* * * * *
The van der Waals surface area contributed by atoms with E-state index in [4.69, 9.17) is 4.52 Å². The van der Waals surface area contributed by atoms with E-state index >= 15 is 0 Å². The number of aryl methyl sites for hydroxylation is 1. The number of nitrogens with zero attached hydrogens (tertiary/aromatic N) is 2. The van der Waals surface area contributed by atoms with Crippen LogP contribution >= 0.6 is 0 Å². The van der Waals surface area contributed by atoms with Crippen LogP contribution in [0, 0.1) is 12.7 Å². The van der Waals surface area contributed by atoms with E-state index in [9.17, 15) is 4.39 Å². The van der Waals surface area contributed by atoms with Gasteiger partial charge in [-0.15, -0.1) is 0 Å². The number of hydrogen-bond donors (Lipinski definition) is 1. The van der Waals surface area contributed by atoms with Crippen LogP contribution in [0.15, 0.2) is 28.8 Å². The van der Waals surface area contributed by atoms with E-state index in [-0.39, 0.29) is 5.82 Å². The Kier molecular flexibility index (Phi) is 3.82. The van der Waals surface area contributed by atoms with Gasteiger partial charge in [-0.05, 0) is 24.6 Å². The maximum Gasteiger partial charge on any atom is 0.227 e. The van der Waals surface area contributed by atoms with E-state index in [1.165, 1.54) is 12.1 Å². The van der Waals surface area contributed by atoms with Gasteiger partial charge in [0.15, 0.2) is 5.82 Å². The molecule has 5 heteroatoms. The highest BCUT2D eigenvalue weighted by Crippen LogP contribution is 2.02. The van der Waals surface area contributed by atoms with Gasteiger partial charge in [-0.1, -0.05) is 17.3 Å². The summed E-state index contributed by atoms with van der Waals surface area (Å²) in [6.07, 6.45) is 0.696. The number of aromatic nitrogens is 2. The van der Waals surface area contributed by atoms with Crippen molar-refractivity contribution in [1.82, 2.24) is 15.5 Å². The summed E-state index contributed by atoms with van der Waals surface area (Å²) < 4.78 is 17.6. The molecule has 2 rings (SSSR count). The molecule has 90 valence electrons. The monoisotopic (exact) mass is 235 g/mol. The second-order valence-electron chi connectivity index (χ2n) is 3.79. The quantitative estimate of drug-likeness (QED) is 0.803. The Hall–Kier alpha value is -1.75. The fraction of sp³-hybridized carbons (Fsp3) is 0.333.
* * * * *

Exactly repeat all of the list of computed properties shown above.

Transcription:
The van der Waals surface area contributed by atoms with E-state index in [4.69, 9.17) is 4.52 Å². The van der Waals surface area contributed by atoms with E-state index >= 15 is 0 Å². The number of aryl methyl sites for hydroxylation is 1. The number of nitrogens with zero attached hydrogens (tertiary/aromatic N) is 2. The van der Waals surface area contributed by atoms with Crippen LogP contribution >= 0.6 is 0 Å². The van der Waals surface area contributed by atoms with Crippen LogP contribution in [0, 0.1) is 12.7 Å². The van der Waals surface area contributed by atoms with E-state index in [9.17, 15) is 4.39 Å². The van der Waals surface area contributed by atoms with Gasteiger partial charge in [-0.15, -0.1) is 0 Å². The number of hydrogen-bond donors (Lipinski definition) is 1. The van der Waals surface area contributed by atoms with Crippen LogP contribution in [0.15, 0.2) is 28.8 Å². The van der Waals surface area contributed by atoms with E-state index in [-0.39, 0.29) is 5.82 Å². The Kier molecular flexibility index (Phi) is 3.82. The van der Waals surface area contributed by atoms with Gasteiger partial charge in [-0.05, 0) is 24.6 Å². The maximum Gasteiger partial charge on any atom is 0.227 e. The van der Waals surface area contributed by atoms with E-state index in [1.165, 1.54) is 12.1 Å². The van der Waals surface area contributed by atoms with Gasteiger partial charge in [0.15, 0.2) is 5.82 Å². The molecule has 5 heteroatoms. The highest BCUT2D eigenvalue weighted by Crippen LogP contribution is 2.02. The van der Waals surface area contributed by atoms with Gasteiger partial charge in [-0.1, -0.05) is 17.3 Å². The summed E-state index contributed by atoms with van der Waals surface area (Å²) in [6.07, 6.45) is 0.696. The number of aromatic nitrogens is 2. The van der Waals surface area contributed by atoms with Crippen molar-refractivity contribution in [1.82, 2.24) is 15.5 Å². The summed E-state index contributed by atoms with van der Waals surface area (Å²) < 4.78 is 17.6. The molecule has 2 rings (SSSR count). The molecule has 90 valence electrons. The monoisotopic (exact) mass is 235 g/mol. The second-order valence-electron chi connectivity index (χ2n) is 3.79. The quantitative estimate of drug-likeness (QED) is 0.803. The Hall–Kier alpha value is -1.75. The fraction of sp³-hybridized carbons (Fsp3) is 0.333.